The New York City Council Chamber voted to remove a historic statue of former President Thomas Jefferson, citing his history as a slave owner.
The statue, commissioned by a U.S. Navy commodore in 1833, spent 187 years in the City Council’s chambers before being removed from its pedestal Monday, according to the New York Post.
Approximately a dozen Marshall Fine Arts workers surrounded the structure with wooden and foam boards before using a pulley system to lower it into the downstairs rotunda and carrying it out the back door, the Post reported.
“Removing a monument without a public conversation about why it’s happening is useless. New Yorkers all need to talk about who we want to honor and why,” Erin Thompson, a professor at John Jay College of Criminal Justice, said of the removal, according to the outlet.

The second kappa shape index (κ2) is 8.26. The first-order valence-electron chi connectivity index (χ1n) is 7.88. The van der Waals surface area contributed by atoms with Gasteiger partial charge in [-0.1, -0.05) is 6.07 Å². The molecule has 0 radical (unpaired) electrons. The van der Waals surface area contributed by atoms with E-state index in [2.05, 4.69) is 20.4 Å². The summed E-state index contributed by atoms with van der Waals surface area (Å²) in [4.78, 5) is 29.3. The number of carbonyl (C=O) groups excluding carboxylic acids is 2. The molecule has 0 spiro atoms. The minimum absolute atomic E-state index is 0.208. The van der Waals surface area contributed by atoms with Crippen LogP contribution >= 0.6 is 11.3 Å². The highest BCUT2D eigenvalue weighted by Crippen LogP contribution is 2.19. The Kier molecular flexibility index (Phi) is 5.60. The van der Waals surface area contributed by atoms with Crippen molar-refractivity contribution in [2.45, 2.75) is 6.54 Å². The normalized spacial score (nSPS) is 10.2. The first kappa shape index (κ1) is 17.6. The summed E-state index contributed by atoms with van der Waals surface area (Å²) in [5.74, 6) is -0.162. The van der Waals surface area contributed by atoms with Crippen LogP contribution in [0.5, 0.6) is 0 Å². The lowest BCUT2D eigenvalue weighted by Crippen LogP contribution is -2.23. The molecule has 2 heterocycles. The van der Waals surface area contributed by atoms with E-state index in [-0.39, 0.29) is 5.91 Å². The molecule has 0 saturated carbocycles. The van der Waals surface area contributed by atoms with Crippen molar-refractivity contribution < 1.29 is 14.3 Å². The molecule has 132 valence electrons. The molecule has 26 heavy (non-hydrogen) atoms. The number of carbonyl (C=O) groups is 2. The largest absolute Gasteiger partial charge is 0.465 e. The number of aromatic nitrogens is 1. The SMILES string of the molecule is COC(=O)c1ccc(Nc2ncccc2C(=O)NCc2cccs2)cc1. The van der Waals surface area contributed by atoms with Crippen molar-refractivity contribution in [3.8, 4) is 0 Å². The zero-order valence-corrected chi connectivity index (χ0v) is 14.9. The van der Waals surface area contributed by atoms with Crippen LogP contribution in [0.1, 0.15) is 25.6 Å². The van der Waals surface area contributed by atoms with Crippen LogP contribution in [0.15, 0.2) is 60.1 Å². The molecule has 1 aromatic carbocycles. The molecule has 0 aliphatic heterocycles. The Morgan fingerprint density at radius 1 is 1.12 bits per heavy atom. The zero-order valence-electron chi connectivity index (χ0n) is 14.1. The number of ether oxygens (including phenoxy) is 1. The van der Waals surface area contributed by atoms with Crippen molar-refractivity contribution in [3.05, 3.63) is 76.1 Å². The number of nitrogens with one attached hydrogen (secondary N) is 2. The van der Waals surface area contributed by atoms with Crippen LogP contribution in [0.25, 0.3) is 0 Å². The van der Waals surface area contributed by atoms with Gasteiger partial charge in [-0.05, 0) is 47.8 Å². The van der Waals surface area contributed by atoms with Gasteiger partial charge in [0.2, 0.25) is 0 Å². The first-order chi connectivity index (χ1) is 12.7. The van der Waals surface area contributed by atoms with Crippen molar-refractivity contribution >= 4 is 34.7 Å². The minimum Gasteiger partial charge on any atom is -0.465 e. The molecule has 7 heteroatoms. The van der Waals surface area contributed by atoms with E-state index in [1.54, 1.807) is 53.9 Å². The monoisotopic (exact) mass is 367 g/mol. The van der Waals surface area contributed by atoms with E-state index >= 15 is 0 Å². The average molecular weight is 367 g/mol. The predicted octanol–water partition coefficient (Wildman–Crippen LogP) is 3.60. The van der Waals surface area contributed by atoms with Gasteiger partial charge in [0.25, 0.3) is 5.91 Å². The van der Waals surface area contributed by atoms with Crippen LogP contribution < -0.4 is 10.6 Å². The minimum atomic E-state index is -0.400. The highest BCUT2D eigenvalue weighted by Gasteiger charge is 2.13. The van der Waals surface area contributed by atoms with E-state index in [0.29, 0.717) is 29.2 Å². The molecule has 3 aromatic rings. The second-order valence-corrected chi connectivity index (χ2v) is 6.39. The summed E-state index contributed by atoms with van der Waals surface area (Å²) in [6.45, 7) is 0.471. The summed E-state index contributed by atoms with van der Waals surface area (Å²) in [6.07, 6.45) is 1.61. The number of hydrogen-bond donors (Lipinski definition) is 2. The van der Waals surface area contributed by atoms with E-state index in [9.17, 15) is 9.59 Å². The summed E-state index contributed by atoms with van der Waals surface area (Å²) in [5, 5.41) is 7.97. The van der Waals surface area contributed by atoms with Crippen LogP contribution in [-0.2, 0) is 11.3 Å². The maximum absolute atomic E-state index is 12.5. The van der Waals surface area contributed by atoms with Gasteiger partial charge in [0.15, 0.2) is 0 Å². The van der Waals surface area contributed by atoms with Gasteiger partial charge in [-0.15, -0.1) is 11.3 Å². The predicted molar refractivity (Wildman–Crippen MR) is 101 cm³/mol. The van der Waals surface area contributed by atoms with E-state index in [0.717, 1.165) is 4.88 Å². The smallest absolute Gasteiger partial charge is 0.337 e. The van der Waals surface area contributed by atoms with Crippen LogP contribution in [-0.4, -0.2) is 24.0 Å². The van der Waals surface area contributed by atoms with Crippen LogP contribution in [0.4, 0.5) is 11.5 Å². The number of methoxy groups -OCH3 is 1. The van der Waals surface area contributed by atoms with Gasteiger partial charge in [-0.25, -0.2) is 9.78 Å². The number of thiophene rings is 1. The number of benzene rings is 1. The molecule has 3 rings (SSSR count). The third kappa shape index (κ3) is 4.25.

“Moving this statue doesn’t mean New Yorkers will forget who Thomas Jefferson was — but some of them might learn from the controversy that the man who wrote ‘all men are created equal’ owned over 600 of his fellow humans,” she added.